Inclusion criteria included patients that were above the age of 40 years with age-related cataract and scheduled for cataract surgery without prior history of intraocular surgery in the examined eye. Cataract cases secondary to systemic diseases, uveitis and trauma were excluded.

All eyes were examined by a slit lamp biomicroscope (Nidek Co. Japan) before and after mydriasis using 1.0% tropicamide eye drops (Mydriacyl, Alcon Labs, USA). The presence of PXS was confirmed by looking for the typical fluffy, white granular material at the pupillary margin, anterior capsular lens surface and surface of the iris.

For descriptive analysis, we used Statistical Package for Social Studies (SPSS 11.5, Chicago, IL). Percentage and their upper and lower confidence intervals were calculated. There was no comment recorded on the fellow eye. Patients with diabetes, traumatic cataract and less than 40 years were excluded.


   Results Top


The mean age of patients with PXS was found to be 66.2 years and 64.6 years in the non-PXS patients. The prevalence of pseudoexfoliation syndrome increased with age. The study demonstrated that the rate was 10.1% in the age group 41- 50 years, increasing to 17.9% in the age group 51-60 years, 19.0% in the age group 61-70 years, 27.2% in the age group 71-80 years and 28.8% in the age group >81 years old [Table 1] and [Table 2].

There were 495 eyes out of 2535 (19.53%) with pseudoexfoliation syndrome (PXS) in the patients examined in these eye camps.

[Table 3] shows that males (273; 55.2%) were affected more than females (222; 44.8%). Among the 13 governorates, the prevalence of pseudoexfoliation ranged from 13.33 to 24.22%. The overall prevalence rate was 19.53%. The lowest (13.33%) pseudoexfoliation syndrome was noticed in Sana'a (capital of Yemen) and the highest (24.22%) prevalence was noticed in Dhale governorate.

[Table 4] shows the prevalence of pseudoexfoliation syndrome with confidence intervals. [Table 5] shows the prevalence of pseudoexfoliation syndrome in patients scheduled for cataract surgery in different countries.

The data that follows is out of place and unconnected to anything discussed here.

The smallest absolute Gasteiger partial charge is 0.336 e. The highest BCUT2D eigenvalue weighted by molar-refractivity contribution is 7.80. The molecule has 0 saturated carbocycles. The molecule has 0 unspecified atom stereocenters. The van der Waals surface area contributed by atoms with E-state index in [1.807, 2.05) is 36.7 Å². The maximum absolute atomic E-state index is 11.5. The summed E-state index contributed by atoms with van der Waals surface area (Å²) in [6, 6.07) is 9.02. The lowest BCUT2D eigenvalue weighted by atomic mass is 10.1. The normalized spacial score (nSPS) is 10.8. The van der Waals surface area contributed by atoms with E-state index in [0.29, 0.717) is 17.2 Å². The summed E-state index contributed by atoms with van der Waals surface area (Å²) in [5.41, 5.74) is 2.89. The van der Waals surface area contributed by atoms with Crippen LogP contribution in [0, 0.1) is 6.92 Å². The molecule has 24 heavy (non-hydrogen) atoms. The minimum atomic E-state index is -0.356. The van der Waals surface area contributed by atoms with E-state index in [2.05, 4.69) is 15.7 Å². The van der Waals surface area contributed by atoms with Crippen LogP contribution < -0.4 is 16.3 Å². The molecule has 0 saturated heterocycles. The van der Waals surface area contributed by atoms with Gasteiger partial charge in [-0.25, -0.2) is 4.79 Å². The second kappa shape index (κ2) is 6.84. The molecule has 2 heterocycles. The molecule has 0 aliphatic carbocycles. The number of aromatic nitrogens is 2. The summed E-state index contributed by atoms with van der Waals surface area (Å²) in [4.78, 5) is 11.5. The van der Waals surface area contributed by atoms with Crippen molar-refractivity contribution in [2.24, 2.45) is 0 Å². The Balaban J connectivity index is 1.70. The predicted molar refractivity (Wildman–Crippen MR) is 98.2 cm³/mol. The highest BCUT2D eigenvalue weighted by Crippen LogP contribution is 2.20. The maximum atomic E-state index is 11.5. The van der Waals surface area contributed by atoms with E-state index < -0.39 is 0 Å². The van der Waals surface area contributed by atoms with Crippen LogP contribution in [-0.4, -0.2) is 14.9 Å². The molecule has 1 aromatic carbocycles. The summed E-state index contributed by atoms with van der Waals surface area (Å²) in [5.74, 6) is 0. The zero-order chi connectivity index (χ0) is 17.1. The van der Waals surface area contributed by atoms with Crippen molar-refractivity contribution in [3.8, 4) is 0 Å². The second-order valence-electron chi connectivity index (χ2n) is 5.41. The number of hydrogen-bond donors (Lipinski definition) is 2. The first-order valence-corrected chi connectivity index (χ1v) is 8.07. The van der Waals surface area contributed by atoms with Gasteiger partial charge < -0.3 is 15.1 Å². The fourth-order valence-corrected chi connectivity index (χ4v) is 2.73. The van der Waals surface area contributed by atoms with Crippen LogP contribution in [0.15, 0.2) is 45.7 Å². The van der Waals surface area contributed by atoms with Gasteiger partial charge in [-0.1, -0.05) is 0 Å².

Discussion Top


Our study reports on the point prevalence of pseudoexfoliation syndrome (PXS) in a large chort of patients in Yemen. Although epidemiological data on the prevalence of PXS are best obtained from population-based studies, useful information on the prevalence of PXS can be obtained from different subgroups of populations, such as patients with cataract and patients with glaucoma. [9] Camp-based studies are easy to perform as the data can be collected on a large number of patients within few days while hospital-based studies takes a long time to collect the same data and number of cases. Also camp-based studies can give an overview of different governorates visited and the population problems present while hospital-based studies are normally done on a selected group of patients mostly from one governorate or people moving to a different governorate. Such data can be used to design appropriate population-based studies.

The variation in the point prevalence of PXS among cataractous patients attending eye camps between different governorates could be attributed to genetic, [10],[13] environmental [14] and/or geographical differences. [13],[15] Dhale governorate had the highest prevalence and Sana'a had the lowest and this difference could be partially related to climatic differences as Dhale governorate is considered to be one of the hottest areas in Yemen while Sana'a is considered to be one of the coolest areas in Yemen.

The prevalence rate of pseudoexfoliation in this study population was 19.53% [Table 2] which is equal to, lower, or higher than many reported studies. These variations could be explained by differences in the techniques of assessment, study of design, sampling techniques, population size, etc. It is likely that the prevalence of PXS and PXS suspects would be greater if population-based studies were performed.Globally, the reported prevalence rate of pseudoexfoliation syndrome in patients scheduled for cataract surgery [Table 5] shows extensive variations, Ethiopia (39.3%), [16] Estonia (35.4%), [9] Finland (30.8%), [7] Greece (28%), [17] South Africa (26%), [15] Portugal (25.3%), [5] Turkey (16.4%), [18] and Yemen (33.9%). [19] This reflects the variations could be due to racial, genetic, and/or geographical differences which is the likely the case in our study.

The heterogeneity in the prevalence of pseudoexfoliation among different regions of an ethnically homogeneous country has also been reported. [20] As in our study which is supported by the hypothesis of environmental factors such as exposure to ultraviolet light and dietary factors play an important role in the pathogenesis of PXS than hereditary. [14]

PXS was more common in males (263) than in females (213). This study may be considered as different from other studies as the other reports did not mention any gender difference. [2],[18] It is possible that access to care which is easier for men in rural Yemen may have influenced the results of this study and a larger population study may provide information on gender differences.